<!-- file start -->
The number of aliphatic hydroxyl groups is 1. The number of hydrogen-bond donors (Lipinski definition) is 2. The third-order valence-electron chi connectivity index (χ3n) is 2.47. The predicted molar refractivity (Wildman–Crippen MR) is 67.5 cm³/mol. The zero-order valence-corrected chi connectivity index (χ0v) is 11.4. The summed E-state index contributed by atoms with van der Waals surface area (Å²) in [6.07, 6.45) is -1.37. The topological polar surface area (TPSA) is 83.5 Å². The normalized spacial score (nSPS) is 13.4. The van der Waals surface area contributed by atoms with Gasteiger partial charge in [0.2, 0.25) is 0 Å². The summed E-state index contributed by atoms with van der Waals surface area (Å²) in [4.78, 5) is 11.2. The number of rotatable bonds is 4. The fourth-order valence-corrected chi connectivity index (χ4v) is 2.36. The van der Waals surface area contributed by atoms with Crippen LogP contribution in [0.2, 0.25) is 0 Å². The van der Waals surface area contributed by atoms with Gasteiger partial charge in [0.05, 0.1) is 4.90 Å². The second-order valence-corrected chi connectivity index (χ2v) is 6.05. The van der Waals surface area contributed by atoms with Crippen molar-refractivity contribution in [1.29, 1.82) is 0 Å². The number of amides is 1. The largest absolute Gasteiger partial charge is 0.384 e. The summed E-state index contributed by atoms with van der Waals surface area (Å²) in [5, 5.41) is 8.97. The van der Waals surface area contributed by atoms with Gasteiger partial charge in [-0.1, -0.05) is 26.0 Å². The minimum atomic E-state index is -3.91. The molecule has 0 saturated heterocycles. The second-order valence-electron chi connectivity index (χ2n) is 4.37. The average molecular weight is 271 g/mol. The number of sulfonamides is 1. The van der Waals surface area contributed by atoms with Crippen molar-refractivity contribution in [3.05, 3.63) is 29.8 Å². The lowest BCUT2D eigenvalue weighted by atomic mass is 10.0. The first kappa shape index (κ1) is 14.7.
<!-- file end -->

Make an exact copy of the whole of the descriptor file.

The number of aliphatic hydroxyl groups is 1. The number of hydrogen-bond donors (Lipinski definition) is 2. The third-order valence-electron chi connectivity index (χ3n) is 2.47. The predicted molar refractivity (Wildman–Crippen MR) is 67.5 cm³/mol. The zero-order valence-corrected chi connectivity index (χ0v) is 11.4. The summed E-state index contributed by atoms with van der Waals surface area (Å²) in [6.07, 6.45) is -1.37. The topological polar surface area (TPSA) is 83.5 Å². The normalized spacial score (nSPS) is 13.4. The van der Waals surface area contributed by atoms with Gasteiger partial charge in [0.2, 0.25) is 0 Å². The summed E-state index contributed by atoms with van der Waals surface area (Å²) in [4.78, 5) is 11.2. The number of rotatable bonds is 4. The fourth-order valence-corrected chi connectivity index (χ4v) is 2.36. The van der Waals surface area contributed by atoms with Crippen LogP contribution in [0.2, 0.25) is 0 Å². The van der Waals surface area contributed by atoms with Gasteiger partial charge in [0.05, 0.1) is 4.90 Å². The second-order valence-corrected chi connectivity index (χ2v) is 6.05. The van der Waals surface area contributed by atoms with Crippen molar-refractivity contribution in [1.29, 1.82) is 0 Å². The number of amides is 1. The largest absolute Gasteiger partial charge is 0.384 e. The summed E-state index contributed by atoms with van der Waals surface area (Å²) in [5, 5.41) is 8.97. The van der Waals surface area contributed by atoms with Gasteiger partial charge in [-0.1, -0.05) is 26.0 Å². The minimum atomic E-state index is -3.91. The molecule has 0 saturated heterocycles. The second-order valence-electron chi connectivity index (χ2n) is 4.37. The average molecular weight is 271 g/mol. The number of sulfonamides is 1. The van der Waals surface area contributed by atoms with Crippen molar-refractivity contribution in [3.05, 3.63) is 29.8 Å². The lowest BCUT2D eigenvalue weighted by atomic mass is 10.0. The first kappa shape index (κ1) is 14.7.